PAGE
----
‘A step towards international standards’ KOVO discusses changes to video replay rules…may introduce mid-rally replay like FIVB

A possible change to the V-League video replay rules has been proposed. The main direction of the revision is to align with the current FIVB Video Review Rules.

The third day of the Korea Volleyball Organization (KOVO) 2024 Referee Academy, which will be held from February 2 to 9, was held on Thursday at the Nuri Dreams Square conference center in Sangam-dong, Mapo-gu, Seoul. The topic of the day was ‘Video Review Operational Standards’. A total of 35 V-League experts and referees, including Choi Jae-hyo, the new chairman of the referee committee, met.

The current V-League video review rules differ from the FIVB standards in several ways. This was the context for the day’s discussions. One of the key items on the agenda was the introduction of the ‘mid-rally read’. This means that the referee will stop the rally and review the video as soon as a team requests it during the rally. In the V-League, it was only possible to review after the end of the rally. However, in FIVB-organized competitions, mid-rally review is allowed. This is the case not only in the Volleyball Nations League 파워볼게임 but also in the Olympics.

Furthermore, the current FIVB Video Review Rules state that “mid-rally reviews (reviews for fouls committed in the middle of a rally) cannot be made after the rally has ended”. After the referee declares the end of a rally, only a “last rally review” can be made, which is a review of the last situation that decided the rally, such as whether the ball was in or out. In contrast, in the V-League, video review is only available after the end of the rally, which means that any foul committed during the rally can be reviewed.

The number of video reviews a team can request also differs. Currently, the V-League allows one per set. In FIVB-organized competitions, teams can request up to two per set. This does not include “extra review requests,” which are requests for a review of a different play, other than one that has already been reviewed in the same play. However, to prevent unnecessary requests for extra reads, the number of reads will be deducted if the result is different from the team’s claim.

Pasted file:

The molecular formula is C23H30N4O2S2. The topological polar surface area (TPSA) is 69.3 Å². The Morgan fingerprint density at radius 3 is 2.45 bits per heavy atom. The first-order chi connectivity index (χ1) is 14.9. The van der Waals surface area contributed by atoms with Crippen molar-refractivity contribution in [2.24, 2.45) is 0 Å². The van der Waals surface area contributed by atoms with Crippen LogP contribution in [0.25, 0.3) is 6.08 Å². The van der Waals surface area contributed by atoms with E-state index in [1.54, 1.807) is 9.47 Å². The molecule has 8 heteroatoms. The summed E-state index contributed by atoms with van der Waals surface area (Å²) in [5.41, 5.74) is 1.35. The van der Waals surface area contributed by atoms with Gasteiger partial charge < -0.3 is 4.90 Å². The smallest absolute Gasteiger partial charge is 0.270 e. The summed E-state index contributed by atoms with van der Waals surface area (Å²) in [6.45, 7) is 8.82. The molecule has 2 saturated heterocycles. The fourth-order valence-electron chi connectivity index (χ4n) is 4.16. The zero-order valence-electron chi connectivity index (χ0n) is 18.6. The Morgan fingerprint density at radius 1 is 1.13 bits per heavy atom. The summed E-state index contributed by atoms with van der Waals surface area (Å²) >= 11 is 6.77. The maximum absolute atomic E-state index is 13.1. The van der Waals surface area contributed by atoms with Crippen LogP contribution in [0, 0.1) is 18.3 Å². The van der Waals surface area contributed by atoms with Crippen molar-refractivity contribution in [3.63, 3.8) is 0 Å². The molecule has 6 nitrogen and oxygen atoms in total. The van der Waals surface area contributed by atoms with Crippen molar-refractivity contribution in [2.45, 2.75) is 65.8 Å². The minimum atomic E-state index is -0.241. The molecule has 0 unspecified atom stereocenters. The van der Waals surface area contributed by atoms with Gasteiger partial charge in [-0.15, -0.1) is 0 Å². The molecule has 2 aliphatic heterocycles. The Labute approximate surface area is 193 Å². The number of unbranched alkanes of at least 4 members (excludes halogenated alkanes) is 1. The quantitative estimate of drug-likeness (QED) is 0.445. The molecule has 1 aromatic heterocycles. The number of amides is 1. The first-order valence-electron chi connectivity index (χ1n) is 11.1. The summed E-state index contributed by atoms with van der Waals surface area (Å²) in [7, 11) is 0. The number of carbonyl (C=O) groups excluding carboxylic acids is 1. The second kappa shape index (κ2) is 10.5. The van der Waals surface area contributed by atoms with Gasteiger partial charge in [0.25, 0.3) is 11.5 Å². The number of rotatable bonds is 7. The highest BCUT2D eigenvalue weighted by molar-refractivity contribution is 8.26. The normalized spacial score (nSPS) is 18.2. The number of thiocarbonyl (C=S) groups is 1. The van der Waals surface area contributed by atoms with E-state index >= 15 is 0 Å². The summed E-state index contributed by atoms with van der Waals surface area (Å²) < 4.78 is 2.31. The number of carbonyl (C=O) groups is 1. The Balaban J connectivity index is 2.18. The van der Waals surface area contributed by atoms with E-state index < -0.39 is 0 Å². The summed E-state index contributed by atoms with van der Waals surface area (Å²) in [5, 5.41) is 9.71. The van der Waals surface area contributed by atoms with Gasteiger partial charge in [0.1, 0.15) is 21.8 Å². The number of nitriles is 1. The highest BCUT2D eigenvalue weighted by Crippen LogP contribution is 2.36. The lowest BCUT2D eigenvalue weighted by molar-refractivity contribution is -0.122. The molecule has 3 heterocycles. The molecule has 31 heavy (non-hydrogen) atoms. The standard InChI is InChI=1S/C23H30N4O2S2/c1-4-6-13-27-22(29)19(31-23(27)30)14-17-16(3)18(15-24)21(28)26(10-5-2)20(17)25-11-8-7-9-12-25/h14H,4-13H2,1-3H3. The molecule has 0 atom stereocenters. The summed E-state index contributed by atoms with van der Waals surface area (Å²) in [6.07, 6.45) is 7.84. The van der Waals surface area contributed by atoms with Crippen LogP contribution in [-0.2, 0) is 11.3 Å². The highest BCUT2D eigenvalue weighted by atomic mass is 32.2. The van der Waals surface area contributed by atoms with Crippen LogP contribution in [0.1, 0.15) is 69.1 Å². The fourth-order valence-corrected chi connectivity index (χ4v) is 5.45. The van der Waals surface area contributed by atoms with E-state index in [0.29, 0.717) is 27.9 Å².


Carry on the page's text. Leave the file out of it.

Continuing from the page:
The introduction of the mid-rally review has the disadvantage of interrupting the flow of the match. The FIVB mitigates this with the green card system. A green card is given to a player who voluntarily admits to a foul before the referee declares the middle rally. The player who receives the most green cards during the tournament is awarded a certain amount of money at the end of the tournament. It’s a kind of fair play award. We are also introducing it in VNL.

These are the main points that KOVO wants to follow in the FIVB video replay rules. However, according to Choi, it’s difficult to apply these rules to the V-League right away. There are some ambiguities in the rules. For example, “In FIVB-organized competitions, the rule states that after the referee declares the end of the rally, the last rally can only be reviewed according to the last situation that decided the rally, such as whether the ball was in or out,” which is something that referees sometimes modify in FIVB-organized competitions. If the rally ends with a fast ball, the team may not have had time to request a mid-rally review. In this case, the referee may decide to proceed with the video review of the mid-rally foul even if the whistle has been blown to end the rally. Furthermore, the current FIVB Video Review Rules are unclear as to what constitutes a mid-rally and what constitutes a last rally. Currently, FIVB-organized competitions rely heavily on the judgment of the referee.

Therefore, importing the FIVB video replay rules into the V-League could increase the degree to which the referee’s subjectivity affects the game. KOVO is also aware of this. In order to address these issues in advance, Choi and the participants of the Referee Academy had a lengthy discussion during the ‘Casebook Group Discussion’, which was newly introduced this year, about the various issues that could arise if the current FIVB Video Officiating Rules were implemented in the V-League, as well as how to address them. The discussion centered on real-life controversial cases from FIVB-organized competitions.

Based on the guidelines created through the discussions, the KOVO Technical Committee, which is composed of the head of operations Kim Se-jin and the head coach of each club, will make the final decision on whether to change the actual video review rule. If the changes are finalized, they will be piloted as early as the KOVO Cup in Tongyeong in September and then expanded to the V-League starting in the 2024-25 season.

“It (the change to the V-League’s video replay rules) will be very helpful in strengthening the competitiveness of Korean volleyball on the international stage,” Choi said. “(Today’s discussion) is part of our efforts to bring the V-League’s video replay rules in line with international standards,” Kim said.

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